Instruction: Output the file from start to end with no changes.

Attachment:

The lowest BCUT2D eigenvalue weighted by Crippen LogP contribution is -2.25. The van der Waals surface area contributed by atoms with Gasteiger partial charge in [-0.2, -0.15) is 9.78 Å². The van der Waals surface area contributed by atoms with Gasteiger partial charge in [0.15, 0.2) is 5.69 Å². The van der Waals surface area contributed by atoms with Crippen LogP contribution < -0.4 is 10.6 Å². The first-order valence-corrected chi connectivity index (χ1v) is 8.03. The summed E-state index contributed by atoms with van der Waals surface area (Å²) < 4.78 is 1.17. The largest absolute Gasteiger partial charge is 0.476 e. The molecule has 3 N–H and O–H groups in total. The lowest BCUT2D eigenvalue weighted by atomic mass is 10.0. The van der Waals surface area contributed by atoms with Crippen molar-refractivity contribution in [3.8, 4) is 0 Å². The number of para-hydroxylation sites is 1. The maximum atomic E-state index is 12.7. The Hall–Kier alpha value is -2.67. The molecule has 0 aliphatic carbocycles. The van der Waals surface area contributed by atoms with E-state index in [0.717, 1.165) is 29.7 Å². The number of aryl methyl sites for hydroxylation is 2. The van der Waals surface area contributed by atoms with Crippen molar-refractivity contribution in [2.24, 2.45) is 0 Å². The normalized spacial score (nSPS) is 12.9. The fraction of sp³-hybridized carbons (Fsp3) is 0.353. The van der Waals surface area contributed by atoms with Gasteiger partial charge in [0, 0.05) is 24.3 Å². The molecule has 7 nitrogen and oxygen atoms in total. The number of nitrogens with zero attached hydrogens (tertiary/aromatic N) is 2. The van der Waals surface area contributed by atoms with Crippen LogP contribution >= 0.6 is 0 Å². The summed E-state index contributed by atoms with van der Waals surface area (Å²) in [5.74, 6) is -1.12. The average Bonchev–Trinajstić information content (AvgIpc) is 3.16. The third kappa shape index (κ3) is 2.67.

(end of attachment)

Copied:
The lowest BCUT2D eigenvalue weighted by Crippen LogP contribution is -2.25. The van der Waals surface area contributed by atoms with Gasteiger partial charge in [-0.2, -0.15) is 9.78 Å². The van der Waals surface area contributed by atoms with Gasteiger partial charge in [0.15, 0.2) is 5.69 Å². The van der Waals surface area contributed by atoms with Crippen LogP contribution < -0.4 is 10.6 Å². The first-order valence-corrected chi connectivity index (χ1v) is 8.03. The summed E-state index contributed by atoms with van der Waals surface area (Å²) < 4.78 is 1.17. The largest absolute Gasteiger partial charge is 0.476 e. The molecule has 3 N–H and O–H groups in total. The lowest BCUT2D eigenvalue weighted by atomic mass is 10.0. The van der Waals surface area contributed by atoms with Crippen molar-refractivity contribution in [3.8, 4) is 0 Å². The number of para-hydroxylation sites is 1. The maximum atomic E-state index is 12.7. The Hall–Kier alpha value is -2.67. The molecule has 0 aliphatic carbocycles. The van der Waals surface area contributed by atoms with E-state index in [0.717, 1.165) is 29.7 Å². The number of aryl methyl sites for hydroxylation is 2. The van der Waals surface area contributed by atoms with Crippen molar-refractivity contribution in [2.24, 2.45) is 0 Å². The normalized spacial score (nSPS) is 12.9. The fraction of sp³-hybridized carbons (Fsp3) is 0.353. The van der Waals surface area contributed by atoms with Gasteiger partial charge in [0, 0.05) is 24.3 Å². The molecule has 7 nitrogen and oxygen atoms in total. The number of nitrogens with zero attached hydrogens (tertiary/aromatic N) is 2. The van der Waals surface area contributed by atoms with Crippen LogP contribution >= 0.6 is 0 Å². The summed E-state index contributed by atoms with van der Waals surface area (Å²) in [5.74, 6) is -1.12. The average Bonchev–Trinajstić information content (AvgIpc) is 3.16. The third kappa shape index (κ3) is 2.67.